Media groups wage war on new press law

Waghied Misbach

Waghied Misbach

On the first day of public hearings into a controversial new censorship law yesterday, media groups took the fight for press freedom to MPs in parliament.

Newspaper editors and media owners told members of parliament's home affairs watchdog committee that the Film and Publications Bill was unconstitutional because it would curb freedom of expression and interfere with the independence of the media.

The high-powered delegation included representatives of all media groups in the country.

The main objection to the Bill is the removal of an exemption that allows the media, both print and electronic, to be free from the provisions of the current Film and Publications Act.

With no exemptions, editors will have to seek permission from the chief censorship body, the Film and Publications Board (FPB), to publish or broadcast .

The draft law proposes that journalists submit to the FPB all material related to "sexual conduct, propaganda for war, incitement to imminent violence, or the advocacy of hatred based on any identifiable group characteristic".

The chairman of the home affairs portfolio committee, Patrick Chauke, argued that one of the main purposes of the Bill was to protect young and impressionable children from pornography and to curb the increase in child pornography.

He said this type of material had become widespread in the media, particularly on cellphones and on the Internet.

However, members of the South African National Editors Forum (Sanef) said the law went too far and its definitions were too wide.

A number of problems with the law were raised in an oral submission by Sanef chairman Ferial Haffajee, editor of the Mail & Guardian, and council member Mathatha Tsedu, editor of City Press. Tsedu is also chairman of the African Editors Forum.

Haffajee asked MPs to imagine waking up with no news from the previous day.

"No news about May Day marches and protests. No news of the wars in Afghanistan and the bombs in Iraq. Imagine that you should have woken up last month to no news of the sad end of Sheldean Human.

"No news of the scourge of baby rape that has come to our attentions in this province. No news of the unfolding drama of Dina Rodriguez. No news about that song De la Rey. Or even about that other song Umshini Wami."

She said this would be the effect of the new law because all reporting on these events or subjects would have had to have been sent to the FPB for prepublication classification.

This, Haffajee said, would severely disrupt news gathering.

Shokie Bopape-Dlomo, the chief executive officer of the FPB, responded by saying she did not know what the "hullabaloo" was all about because all reports would be taken "in context".

She said there was a need for a balance between the rights of the media and the public.

However, Bopape-Dlomo admitted there were "a lot of problems with governance because the law is not clear".

But citing the example of Rwanda, where war was propagated through the media, she said it should never be argued this could not happen in South Africa.

Haffajee said that the exemption under the old Act was part of the media's "contract with society" and that self-regulation was the best way forward.

This self-regulation came in the form of citizens having the power to complain to the press ombudsman and the Broadcasting Complaints Commission.

In addition, the public could launch defamation actions against the media if they felt aggrieved.

However, the media was doing more. Sanef, with Print Media South Africa, was "significantly overhauling" the office of the press ombudsman and introducing a press council to make the self-regulatory systems "more muscular and robust".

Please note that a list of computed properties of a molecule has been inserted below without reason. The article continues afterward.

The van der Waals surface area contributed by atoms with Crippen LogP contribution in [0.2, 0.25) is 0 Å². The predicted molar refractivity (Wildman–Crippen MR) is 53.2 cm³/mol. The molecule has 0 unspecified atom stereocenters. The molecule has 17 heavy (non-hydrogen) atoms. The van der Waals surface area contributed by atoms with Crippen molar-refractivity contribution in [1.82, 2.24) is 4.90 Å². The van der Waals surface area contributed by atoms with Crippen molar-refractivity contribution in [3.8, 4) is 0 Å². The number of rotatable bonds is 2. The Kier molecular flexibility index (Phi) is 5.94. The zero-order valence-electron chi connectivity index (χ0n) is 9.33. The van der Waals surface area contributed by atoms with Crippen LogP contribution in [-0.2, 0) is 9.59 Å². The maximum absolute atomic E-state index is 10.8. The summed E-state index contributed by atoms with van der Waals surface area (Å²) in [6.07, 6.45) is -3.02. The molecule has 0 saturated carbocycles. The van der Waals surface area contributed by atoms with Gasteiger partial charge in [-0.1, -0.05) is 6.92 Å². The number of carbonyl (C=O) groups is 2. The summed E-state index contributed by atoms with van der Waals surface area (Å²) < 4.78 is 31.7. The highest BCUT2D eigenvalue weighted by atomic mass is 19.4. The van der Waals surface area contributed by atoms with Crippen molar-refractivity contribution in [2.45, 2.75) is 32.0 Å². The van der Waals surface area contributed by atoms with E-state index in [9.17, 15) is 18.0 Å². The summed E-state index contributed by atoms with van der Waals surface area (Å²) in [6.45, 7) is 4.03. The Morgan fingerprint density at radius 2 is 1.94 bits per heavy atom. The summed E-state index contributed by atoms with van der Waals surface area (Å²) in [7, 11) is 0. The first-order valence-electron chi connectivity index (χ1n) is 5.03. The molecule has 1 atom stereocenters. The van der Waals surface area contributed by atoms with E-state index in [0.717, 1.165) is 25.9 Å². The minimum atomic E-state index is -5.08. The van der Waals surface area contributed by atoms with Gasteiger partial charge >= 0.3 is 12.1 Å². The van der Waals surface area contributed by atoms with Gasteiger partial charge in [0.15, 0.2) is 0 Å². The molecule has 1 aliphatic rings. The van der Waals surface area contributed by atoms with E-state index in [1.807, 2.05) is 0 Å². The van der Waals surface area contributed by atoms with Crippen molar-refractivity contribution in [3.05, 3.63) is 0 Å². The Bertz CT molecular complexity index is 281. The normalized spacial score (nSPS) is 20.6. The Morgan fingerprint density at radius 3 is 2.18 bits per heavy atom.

She said the new law went beyond the protections and definitions of the constitution.

"It is our submission that the current law, perhaps well-intentioned, will have unintended consequences. It will have a profoundly chilling effect on the media," Haffajee said.

Tsedu said that in the 1980s, when strict regulations governed reporting unrest, journalists used to get around the bans on reporting the activities of soldiers by describing them as "men dressed in brown uniforms carrying firearms". He said journalists did not want to go back to that era.

In his submission, Raymond Louw, of the Media Institute of Southern Africa, said there was also the possibility of media harassment, where every edition or broadcast could be questioned.

He argued the new law could make spies out of "innocent bystanders" because it created a new offence by requiring anyone who knew of, suspected, or had reason to suspect, the commission of an offence, to submit to the police a full report.

This violated the constitution and the general principle in criminal law which required a "sufficient causal nexus between an act and a socially repugnant consequence," argued Louw.

The more "dangerous" implication of this part of the new law was that it would force journalists to reveal confidential sources of information which would undermine their ability to gather news, and also deter sources from confiding in journalists for fear of being exposed.

However, the media owners did concede that mistakes had been made in the past.

This was when Chauke raised the issue of the publication of pictures in Daily Voice, a Cape Town newspaper, of girls who had been drugged and raped.

Operations director of Independent Newspapers, Nazeem Howa, said the intention of the article was to highlight an "evil" on the Cape Flats, but admitted the publication had gone too far.

As a result, the paper had apologised to its readers and launched a legal training programme and a broader and "tougher" code of conduct for its journalists.

Howa said that much like government not wanting to be compared to the censors under apartheid, media houses also did not want to be compared to the purveyors of child pornography.

l See pages 14 and 15